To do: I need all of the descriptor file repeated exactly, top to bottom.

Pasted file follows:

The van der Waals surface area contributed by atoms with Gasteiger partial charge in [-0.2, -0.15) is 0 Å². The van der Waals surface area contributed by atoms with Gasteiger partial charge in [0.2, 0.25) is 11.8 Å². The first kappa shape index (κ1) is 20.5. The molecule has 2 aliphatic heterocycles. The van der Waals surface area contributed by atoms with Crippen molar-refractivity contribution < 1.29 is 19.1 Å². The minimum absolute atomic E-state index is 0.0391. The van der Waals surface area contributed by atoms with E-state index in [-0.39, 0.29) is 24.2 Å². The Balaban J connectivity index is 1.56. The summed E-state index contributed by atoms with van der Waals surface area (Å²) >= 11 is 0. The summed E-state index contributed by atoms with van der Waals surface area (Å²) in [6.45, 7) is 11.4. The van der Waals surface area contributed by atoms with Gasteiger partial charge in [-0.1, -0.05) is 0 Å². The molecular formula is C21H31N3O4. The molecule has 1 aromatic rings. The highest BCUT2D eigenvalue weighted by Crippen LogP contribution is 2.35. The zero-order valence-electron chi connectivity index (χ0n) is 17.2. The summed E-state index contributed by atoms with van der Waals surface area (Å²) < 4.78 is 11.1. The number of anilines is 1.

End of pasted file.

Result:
The van der Waals surface area contributed by atoms with Gasteiger partial charge in [-0.2, -0.15) is 0 Å². The van der Waals surface area contributed by atoms with Gasteiger partial charge in [0.2, 0.25) is 11.8 Å². The first kappa shape index (κ1) is 20.5. The molecule has 2 aliphatic heterocycles. The van der Waals surface area contributed by atoms with Crippen molar-refractivity contribution < 1.29 is 19.1 Å². The minimum absolute atomic E-state index is 0.0391. The van der Waals surface area contributed by atoms with E-state index in [-0.39, 0.29) is 24.2 Å². The Balaban J connectivity index is 1.56. The summed E-state index contributed by atoms with van der Waals surface area (Å²) >= 11 is 0. The summed E-state index contributed by atoms with van der Waals surface area (Å²) in [6.45, 7) is 11.4. The van der Waals surface area contributed by atoms with Gasteiger partial charge in [-0.1, -0.05) is 0 Å². The molecular formula is C21H31N3O4. The molecule has 1 aromatic rings. The highest BCUT2D eigenvalue weighted by Crippen LogP contribution is 2.35. The zero-order valence-electron chi connectivity index (χ0n) is 17.2. The summed E-state index contributed by atoms with van der Waals surface area (Å²) < 4.78 is 11.1. The number of anilines is 1.